Regular farm families attending were Alton, Barrett, Cronin, Craggs, Duggan, Finn, Gooslagh, Hannivan, MISSING INFO, McCallum, McDonald, McGuire, McNaney, Murphy, O’Neill and Walsh. An influx of workers at the MISSING INFO and lift locks brought new family names to the register: Anderson, MISSING INFO, Cavanagh, Green, Lowes, McEachern, McKay, and Wylie. Winter months saw the temporary return to classes of many teenage boys and young men of the area who had been working in the summer months.
Ed remembers losing many a slate pencil in the cracks of the floor before a renovation of the school was done. A new floor was put over the old one, more windows added, slate blackboards installed and ventilators put under the floor. A teacher’s room and a cloakroom were subdivided from the classroom. It was decided the school was in danger of bursting at the seems and a steel rod was put in as a support for the upper walls, across the width of the school, at roof level. The Kirkfield blacksmith Mr. Alexander Fraser made the jumbo size bolt and nut with horseshoe shaped washers.
Ed remembers one day well – the time he and a couple of pals arrived late for school and Miss O’Boyle told them to leave. Being afraid to return home, they wandered into the bush behind the school and for excitement started fires in the pine stumps. Next day his father Mr. John Murphy, called to explain to the teacher that he had never heard of such punishment for lateness.
Harold McDonald and John Alton Jr. were both pupils at S.S. #2 until completing High School Entrance in 1918. Their certificates date October, 1918 have the letters S.O.S. in red ink, indicating they were “soldiers of the soil”. Being war time, regulations permitted boys to be excused from spring classes to work for a farmer, who would sign this required form. Up till this time Thomas Walsh had been the only boy from this section to pass High School Entrance.
The little red school was still a busy place with 40 or more pupils. On the register were names: Alton, Barrett, Craggs, Cronin, Duggan, Finn, Job,
(first lock master at lift locks) Irwin, McCallum, Murphy, McDonald, McGuire, McNaney and Walsh.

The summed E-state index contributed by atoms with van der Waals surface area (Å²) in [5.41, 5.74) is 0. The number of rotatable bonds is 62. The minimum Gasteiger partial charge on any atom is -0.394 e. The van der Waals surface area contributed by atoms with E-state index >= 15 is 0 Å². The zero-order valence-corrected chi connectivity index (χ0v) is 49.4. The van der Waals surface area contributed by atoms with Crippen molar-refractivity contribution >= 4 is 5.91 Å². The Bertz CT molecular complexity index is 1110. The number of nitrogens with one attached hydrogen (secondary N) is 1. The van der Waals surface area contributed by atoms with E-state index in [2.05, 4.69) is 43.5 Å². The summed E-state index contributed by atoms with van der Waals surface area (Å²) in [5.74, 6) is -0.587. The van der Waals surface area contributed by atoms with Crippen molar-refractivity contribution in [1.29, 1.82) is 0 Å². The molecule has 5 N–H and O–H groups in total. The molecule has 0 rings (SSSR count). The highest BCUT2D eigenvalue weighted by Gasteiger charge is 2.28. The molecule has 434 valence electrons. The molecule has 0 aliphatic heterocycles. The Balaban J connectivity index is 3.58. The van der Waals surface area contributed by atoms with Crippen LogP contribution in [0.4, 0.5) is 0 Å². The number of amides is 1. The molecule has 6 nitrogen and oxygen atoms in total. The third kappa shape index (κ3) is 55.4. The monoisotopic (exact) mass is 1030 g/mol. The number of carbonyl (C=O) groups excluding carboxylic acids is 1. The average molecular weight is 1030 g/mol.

The seating space was hardly sufficient during Miss Mahon’s year, when several pupils came from Horncastle school (S.S. #7). Harold will never forget the first day they arrived. Being then a small boy, he had the embarrassment of having to share his desk with one of their entrance class girls, Edith Holder. Lighting the fire for 50¢ a month was one of Harold’s early morning school-day duties. On seeing the teacher approach across the field nearby, he would hold the thermometer close to the stove a few moments to make sure she’d have a warm welcome on opening the door. Soon she’d be shivering seated at her desk.
Mr. William Finn recalls driving his sisters to school one cold frosty morning only to find they couldn’t get the door open. Someone had plugged the keyhole with a wet cloth which had frozen solid. As the window was not locked, the firs arrivals got in through the window while someone went to get Mr. Con McDonald, a trustee. He brought a screwdriver to take off the lock so it could be thawed out on the stove.
John Alton Jr. recalls the school fairs held at Kirkfield. The trustees race was a special event, as this section could count on Mr. Dave Finn to win. After years of carrying pails of water from Murphy’s pump, a well was drilled on the school ground. But alas! the sulphur flavoured water was such a disappointment that the water was still carried.
The few protestant children in the section enjoyed their special privilege of leaving school at 4 p.m., while the rest remained for catechism classes. Elections and council meetings brought extra holidays to the children of #2. Almost all the east half of Carden went there to vote.